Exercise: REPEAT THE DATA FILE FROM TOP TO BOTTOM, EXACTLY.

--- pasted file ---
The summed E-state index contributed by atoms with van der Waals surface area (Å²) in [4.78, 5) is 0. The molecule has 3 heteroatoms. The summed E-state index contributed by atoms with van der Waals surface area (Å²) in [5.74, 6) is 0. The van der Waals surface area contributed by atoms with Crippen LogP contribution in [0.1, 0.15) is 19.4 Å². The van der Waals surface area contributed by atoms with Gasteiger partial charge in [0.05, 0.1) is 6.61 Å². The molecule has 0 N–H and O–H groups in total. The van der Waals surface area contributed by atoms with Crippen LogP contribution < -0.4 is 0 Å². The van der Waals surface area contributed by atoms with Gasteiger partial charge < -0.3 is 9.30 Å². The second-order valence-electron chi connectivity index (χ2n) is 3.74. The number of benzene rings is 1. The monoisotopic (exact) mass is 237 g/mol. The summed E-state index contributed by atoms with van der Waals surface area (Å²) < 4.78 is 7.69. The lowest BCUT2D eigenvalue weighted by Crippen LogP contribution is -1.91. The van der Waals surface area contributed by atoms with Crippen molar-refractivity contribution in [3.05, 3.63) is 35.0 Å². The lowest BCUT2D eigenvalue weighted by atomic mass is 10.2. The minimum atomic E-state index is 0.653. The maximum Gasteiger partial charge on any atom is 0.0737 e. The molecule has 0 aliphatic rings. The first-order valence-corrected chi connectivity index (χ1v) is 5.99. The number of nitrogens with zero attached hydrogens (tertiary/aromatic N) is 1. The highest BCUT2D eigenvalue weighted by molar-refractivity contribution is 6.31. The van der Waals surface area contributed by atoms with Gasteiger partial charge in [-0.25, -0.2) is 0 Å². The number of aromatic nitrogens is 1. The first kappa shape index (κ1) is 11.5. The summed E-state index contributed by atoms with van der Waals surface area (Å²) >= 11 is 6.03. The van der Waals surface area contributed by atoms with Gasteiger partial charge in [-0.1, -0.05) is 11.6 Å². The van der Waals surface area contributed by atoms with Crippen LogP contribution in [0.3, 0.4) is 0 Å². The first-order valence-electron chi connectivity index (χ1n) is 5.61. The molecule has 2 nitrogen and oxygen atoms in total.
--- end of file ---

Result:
The summed E-state index contributed by atoms with van der Waals surface area (Å²) in [4.78, 5) is 0. The molecule has 3 heteroatoms. The summed E-state index contributed by atoms with van der Waals surface area (Å²) in [5.74, 6) is 0. The van der Waals surface area contributed by atoms with Crippen LogP contribution in [0.1, 0.15) is 19.4 Å². The van der Waals surface area contributed by atoms with Gasteiger partial charge in [0.05, 0.1) is 6.61 Å². The molecule has 0 N–H and O–H groups in total. The van der Waals surface area contributed by atoms with Crippen LogP contribution < -0.4 is 0 Å². The van der Waals surface area contributed by atoms with Gasteiger partial charge < -0.3 is 9.30 Å². The second-order valence-electron chi connectivity index (χ2n) is 3.74. The number of benzene rings is 1. The monoisotopic (exact) mass is 237 g/mol. The summed E-state index contributed by atoms with van der Waals surface area (Å²) < 4.78 is 7.69. The lowest BCUT2D eigenvalue weighted by Crippen LogP contribution is -1.91. The van der Waals surface area contributed by atoms with Crippen molar-refractivity contribution in [3.05, 3.63) is 35.0 Å². The lowest BCUT2D eigenvalue weighted by atomic mass is 10.2. The minimum atomic E-state index is 0.653. The maximum Gasteiger partial charge on any atom is 0.0737 e. The molecule has 0 aliphatic rings. The first-order valence-corrected chi connectivity index (χ1v) is 5.99. The number of nitrogens with zero attached hydrogens (tertiary/aromatic N) is 1. The highest BCUT2D eigenvalue weighted by molar-refractivity contribution is 6.31. The van der Waals surface area contributed by atoms with Gasteiger partial charge in [-0.25, -0.2) is 0 Å². The number of aromatic nitrogens is 1. The first kappa shape index (κ1) is 11.5. The summed E-state index contributed by atoms with van der Waals surface area (Å²) >= 11 is 6.03. The van der Waals surface area contributed by atoms with Gasteiger partial charge in [-0.1, -0.05) is 11.6 Å². The van der Waals surface area contributed by atoms with Crippen LogP contribution in [0.3, 0.4) is 0 Å². The first-order valence-electron chi connectivity index (χ1n) is 5.61. The molecule has 2 nitrogen and oxygen atoms in total.